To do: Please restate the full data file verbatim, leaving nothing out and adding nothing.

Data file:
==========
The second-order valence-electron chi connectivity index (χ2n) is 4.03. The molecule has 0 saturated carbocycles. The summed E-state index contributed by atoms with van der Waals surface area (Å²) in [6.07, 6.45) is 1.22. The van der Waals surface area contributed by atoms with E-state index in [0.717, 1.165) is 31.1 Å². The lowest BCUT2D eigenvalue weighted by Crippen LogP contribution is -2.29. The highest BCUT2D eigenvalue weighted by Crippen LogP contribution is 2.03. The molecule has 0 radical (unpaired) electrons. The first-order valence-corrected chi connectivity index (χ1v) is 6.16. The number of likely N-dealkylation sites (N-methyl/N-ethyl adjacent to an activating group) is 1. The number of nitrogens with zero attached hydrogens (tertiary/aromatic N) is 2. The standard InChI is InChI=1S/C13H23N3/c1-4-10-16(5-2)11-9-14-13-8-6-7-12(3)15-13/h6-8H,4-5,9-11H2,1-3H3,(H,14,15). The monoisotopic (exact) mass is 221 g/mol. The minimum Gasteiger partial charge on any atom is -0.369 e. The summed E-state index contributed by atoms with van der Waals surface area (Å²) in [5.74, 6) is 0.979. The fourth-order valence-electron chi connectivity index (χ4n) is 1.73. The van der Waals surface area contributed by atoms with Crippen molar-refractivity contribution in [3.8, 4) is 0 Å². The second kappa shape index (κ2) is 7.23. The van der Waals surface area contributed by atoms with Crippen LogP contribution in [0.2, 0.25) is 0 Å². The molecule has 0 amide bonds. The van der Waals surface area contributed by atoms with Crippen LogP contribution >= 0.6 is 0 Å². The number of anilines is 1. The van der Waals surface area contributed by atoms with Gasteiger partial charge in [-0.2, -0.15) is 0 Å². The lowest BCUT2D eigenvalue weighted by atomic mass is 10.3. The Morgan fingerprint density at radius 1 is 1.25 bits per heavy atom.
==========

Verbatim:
The second-order valence-electron chi connectivity index (χ2n) is 4.03. The molecule has 0 saturated carbocycles. The summed E-state index contributed by atoms with van der Waals surface area (Å²) in [6.07, 6.45) is 1.22. The van der Waals surface area contributed by atoms with E-state index in [0.717, 1.165) is 31.1 Å². The lowest BCUT2D eigenvalue weighted by Crippen LogP contribution is -2.29. The highest BCUT2D eigenvalue weighted by Crippen LogP contribution is 2.03. The molecule has 0 radical (unpaired) electrons. The first-order valence-corrected chi connectivity index (χ1v) is 6.16. The number of likely N-dealkylation sites (N-methyl/N-ethyl adjacent to an activating group) is 1. The number of nitrogens with zero attached hydrogens (tertiary/aromatic N) is 2. The standard InChI is InChI=1S/C13H23N3/c1-4-10-16(5-2)11-9-14-13-8-6-7-12(3)15-13/h6-8H,4-5,9-11H2,1-3H3,(H,14,15). The monoisotopic (exact) mass is 221 g/mol. The minimum Gasteiger partial charge on any atom is -0.369 e. The summed E-state index contributed by atoms with van der Waals surface area (Å²) in [5.74, 6) is 0.979. The fourth-order valence-electron chi connectivity index (χ4n) is 1.73. The van der Waals surface area contributed by atoms with Crippen molar-refractivity contribution in [3.8, 4) is 0 Å². The second kappa shape index (κ2) is 7.23. The van der Waals surface area contributed by atoms with Crippen LogP contribution in [0.2, 0.25) is 0 Å². The molecule has 0 amide bonds. The van der Waals surface area contributed by atoms with Crippen LogP contribution >= 0.6 is 0 Å². The number of anilines is 1. The van der Waals surface area contributed by atoms with Gasteiger partial charge in [-0.2, -0.15) is 0 Å². The lowest BCUT2D eigenvalue weighted by atomic mass is 10.3. The Morgan fingerprint density at radius 1 is 1.25 bits per heavy atom.